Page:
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Georgia students learn to lead at UNG conference

L3 2015
Students from Berry College present their vision, mission and the three goals they plan to take back to their institution after the conclusion of the L3 conference.

More than 70 student leaders from Georgia colleges and universities participated in the fifth annual Leaving a Legacy of Leadership (L3) conference at the University of North Georgia (UNG). The conference is designed to help student leaders improve their leadership skills and advance the mission of their campuses and institutions along the way.

"It is our honor to have some of the best students in Georgia here to strengthen their leadership skills," UNG President Bonita C. Jacobs told the L3 students. "I believe in empowering students to influence their surroundings, and I want you to know that you have tremendous power and opportunities. The skills you have learned here will set you up beautifully for your careers, and your experiences as a student leader will give you the tools and preparation to deal with many situations down the road."

L3 Jacobs
President Jacobs commends L3 students on their initiative.

Designated by the University System of Georgia as a state leadership institution, UNG's mission is focused on preparing students to become leaders in a diverse and global society. The weeklong L3 conference drives personal development, teamwork and ethics, and it encourages students to cultivate individual missions and goals to take back to their institutions. Programming included presentations about the various aspects of leadership and team-building activities, and a day at UNG's Pine Valley Recreation Center, where they worked in groups to maneuver through challenges on the leadership reaction course.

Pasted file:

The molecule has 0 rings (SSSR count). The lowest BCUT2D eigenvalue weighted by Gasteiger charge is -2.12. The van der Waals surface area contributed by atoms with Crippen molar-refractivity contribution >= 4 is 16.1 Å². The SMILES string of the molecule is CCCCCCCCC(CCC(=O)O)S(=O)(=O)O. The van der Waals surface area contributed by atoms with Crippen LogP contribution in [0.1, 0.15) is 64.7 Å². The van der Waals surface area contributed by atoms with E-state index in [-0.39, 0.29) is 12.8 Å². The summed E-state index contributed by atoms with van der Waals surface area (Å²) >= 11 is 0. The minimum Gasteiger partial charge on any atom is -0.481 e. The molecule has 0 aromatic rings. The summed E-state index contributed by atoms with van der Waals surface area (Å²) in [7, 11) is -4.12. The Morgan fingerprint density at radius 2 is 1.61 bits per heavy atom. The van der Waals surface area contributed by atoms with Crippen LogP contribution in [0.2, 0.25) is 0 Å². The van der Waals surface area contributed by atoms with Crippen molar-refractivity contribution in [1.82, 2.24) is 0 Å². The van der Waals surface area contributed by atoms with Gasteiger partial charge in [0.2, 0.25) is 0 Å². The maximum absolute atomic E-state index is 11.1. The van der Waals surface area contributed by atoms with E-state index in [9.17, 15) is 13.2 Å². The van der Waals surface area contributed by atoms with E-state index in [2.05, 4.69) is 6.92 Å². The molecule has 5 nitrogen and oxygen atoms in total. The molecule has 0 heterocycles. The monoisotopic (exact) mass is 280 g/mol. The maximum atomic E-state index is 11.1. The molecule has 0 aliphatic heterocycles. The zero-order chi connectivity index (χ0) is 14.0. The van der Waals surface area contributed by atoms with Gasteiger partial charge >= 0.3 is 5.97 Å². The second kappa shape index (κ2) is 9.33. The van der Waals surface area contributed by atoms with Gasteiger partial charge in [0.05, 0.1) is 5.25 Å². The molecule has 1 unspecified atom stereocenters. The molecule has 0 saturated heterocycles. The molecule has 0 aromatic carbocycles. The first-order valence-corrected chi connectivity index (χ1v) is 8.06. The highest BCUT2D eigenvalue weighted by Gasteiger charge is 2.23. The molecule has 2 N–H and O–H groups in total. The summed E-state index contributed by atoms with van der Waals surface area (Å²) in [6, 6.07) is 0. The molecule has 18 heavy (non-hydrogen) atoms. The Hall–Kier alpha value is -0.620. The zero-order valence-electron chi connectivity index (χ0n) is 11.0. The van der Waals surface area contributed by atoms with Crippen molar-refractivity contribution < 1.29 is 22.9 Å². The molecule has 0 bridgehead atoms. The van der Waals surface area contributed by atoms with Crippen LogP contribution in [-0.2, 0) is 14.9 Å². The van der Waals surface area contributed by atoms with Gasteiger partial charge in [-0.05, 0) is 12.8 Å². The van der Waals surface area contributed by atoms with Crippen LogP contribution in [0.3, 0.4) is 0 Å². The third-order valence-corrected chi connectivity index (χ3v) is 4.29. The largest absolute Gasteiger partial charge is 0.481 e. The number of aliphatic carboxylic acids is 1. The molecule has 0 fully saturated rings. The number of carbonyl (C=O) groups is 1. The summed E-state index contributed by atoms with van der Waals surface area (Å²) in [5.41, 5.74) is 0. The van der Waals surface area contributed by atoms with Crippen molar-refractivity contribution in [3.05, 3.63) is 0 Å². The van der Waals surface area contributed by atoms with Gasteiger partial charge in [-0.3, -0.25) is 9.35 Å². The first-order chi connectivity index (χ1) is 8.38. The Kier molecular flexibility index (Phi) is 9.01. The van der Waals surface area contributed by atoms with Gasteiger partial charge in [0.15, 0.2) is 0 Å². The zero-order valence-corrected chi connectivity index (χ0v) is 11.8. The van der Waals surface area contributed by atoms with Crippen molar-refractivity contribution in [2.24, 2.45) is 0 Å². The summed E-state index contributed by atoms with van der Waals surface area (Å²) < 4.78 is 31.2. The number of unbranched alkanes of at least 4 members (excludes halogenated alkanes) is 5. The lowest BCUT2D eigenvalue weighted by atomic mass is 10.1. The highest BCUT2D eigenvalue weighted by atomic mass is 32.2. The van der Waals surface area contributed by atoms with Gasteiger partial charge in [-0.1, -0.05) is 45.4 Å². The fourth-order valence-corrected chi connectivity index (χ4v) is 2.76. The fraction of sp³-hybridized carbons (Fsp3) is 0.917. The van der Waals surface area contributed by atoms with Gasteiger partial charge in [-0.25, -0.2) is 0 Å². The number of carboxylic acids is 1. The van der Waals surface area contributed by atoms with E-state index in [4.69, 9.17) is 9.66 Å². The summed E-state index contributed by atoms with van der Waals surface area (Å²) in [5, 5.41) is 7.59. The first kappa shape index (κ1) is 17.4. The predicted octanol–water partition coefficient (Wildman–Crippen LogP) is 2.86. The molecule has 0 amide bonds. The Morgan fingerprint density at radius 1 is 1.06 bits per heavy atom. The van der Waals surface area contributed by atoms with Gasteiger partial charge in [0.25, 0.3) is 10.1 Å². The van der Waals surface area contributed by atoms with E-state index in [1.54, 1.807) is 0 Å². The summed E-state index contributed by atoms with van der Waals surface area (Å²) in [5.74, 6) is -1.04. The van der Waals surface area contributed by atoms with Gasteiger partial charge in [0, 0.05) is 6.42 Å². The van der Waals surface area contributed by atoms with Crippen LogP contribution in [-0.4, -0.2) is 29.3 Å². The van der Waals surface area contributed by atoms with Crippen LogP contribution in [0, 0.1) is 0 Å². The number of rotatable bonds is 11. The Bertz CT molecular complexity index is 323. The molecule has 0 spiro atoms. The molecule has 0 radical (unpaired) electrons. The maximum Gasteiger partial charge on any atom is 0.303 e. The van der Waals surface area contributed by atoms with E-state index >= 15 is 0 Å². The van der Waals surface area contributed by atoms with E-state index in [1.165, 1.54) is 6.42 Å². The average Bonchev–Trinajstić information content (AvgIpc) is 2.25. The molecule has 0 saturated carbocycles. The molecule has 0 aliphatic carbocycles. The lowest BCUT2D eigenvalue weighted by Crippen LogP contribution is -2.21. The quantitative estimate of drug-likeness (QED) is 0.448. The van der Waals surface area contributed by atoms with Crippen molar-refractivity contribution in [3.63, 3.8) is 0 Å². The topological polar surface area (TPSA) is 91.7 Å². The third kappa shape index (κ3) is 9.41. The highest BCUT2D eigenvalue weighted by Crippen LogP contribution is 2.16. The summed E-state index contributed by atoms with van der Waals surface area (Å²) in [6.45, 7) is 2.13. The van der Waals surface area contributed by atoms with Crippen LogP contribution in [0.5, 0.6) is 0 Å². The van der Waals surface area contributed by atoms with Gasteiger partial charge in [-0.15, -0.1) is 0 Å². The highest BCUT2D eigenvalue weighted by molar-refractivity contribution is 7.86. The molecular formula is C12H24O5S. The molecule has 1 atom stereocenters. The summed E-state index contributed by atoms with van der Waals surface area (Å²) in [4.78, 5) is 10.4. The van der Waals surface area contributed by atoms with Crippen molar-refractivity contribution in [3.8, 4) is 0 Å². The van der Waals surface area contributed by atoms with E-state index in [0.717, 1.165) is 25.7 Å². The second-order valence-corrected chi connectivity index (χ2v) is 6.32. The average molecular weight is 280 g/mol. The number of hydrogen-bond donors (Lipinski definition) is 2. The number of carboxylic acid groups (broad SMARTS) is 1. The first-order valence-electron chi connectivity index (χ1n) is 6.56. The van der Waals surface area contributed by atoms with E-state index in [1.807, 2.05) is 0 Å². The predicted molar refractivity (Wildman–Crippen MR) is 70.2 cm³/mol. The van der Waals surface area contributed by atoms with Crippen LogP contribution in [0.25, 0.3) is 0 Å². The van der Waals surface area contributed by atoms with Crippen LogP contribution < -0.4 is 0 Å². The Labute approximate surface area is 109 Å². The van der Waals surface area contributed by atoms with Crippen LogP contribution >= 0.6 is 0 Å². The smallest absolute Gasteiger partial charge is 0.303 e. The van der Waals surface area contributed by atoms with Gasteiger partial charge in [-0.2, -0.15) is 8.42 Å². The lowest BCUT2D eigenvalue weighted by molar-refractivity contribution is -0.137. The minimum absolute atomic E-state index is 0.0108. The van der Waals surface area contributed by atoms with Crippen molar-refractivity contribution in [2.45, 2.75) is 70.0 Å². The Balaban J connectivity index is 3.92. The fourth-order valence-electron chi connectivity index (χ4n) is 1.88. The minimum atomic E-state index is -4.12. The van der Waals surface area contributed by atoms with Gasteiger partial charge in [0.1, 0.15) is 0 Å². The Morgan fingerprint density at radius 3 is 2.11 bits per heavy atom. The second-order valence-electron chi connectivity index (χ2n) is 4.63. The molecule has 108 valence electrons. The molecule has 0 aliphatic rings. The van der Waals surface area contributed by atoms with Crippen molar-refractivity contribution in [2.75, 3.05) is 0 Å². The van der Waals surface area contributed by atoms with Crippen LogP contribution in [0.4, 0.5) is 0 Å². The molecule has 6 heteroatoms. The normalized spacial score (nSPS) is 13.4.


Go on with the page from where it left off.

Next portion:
At the end of the conference, the students presented the visions, missions and goals that they intend to implement over the next nine months at their own institutions. Many of the students serve or will serve in executive positions in groups such as student government, activity boards, multicultural organizations, residence life groups, and others.

"This whole event is about developing change agents," said Mimi Fortune, coordinator of student leadership and commuter services at UNG and director for the L3 conference. "Teaching these leadership skills to students will enable them to enact and achieve the goals they have developed for their organizations. If they are able to achieve their three goals within nine months after the end of the conference, we will award them with an L3 medal."

Cylina Velazquez, Brandon Todd and Nathan Wingate of Columbus State University developed goals to help their organizations better connect with and serve students.

"We need to treat our student body less like peers and more like customers," said Velazquez, who is director of the Student Activities Council. "We're looking at implementing a more robust feedback system to ensure we are providing students what they want in their experiences with us."

Wingate, who serves as the public relations director for the Student Activities Council, added that these and other similar measures will also serve to grow the council's brand and credibility and boost student retention.

Joel Pollack, representing the Student Government Association (SGA) at Valdosta State University, said the group wants to strengthen SGA's role as mediator.

"If a situation occurs between a student and faculty member, our SGA acts as an intermediary to help solve the issue," Pollack said. "I want to increase our effectiveness in that role, and one of our goals will be to work with the faculty senate and staff to do so."

Asha Mathis of the University of West Georgia is seeking to brand Women of Diversity as an incorporated campus group, which will enable the organization to expand to other campuses. Fellow student Lacey Watford developed goals to increase student awareness and interaction with athletic events.

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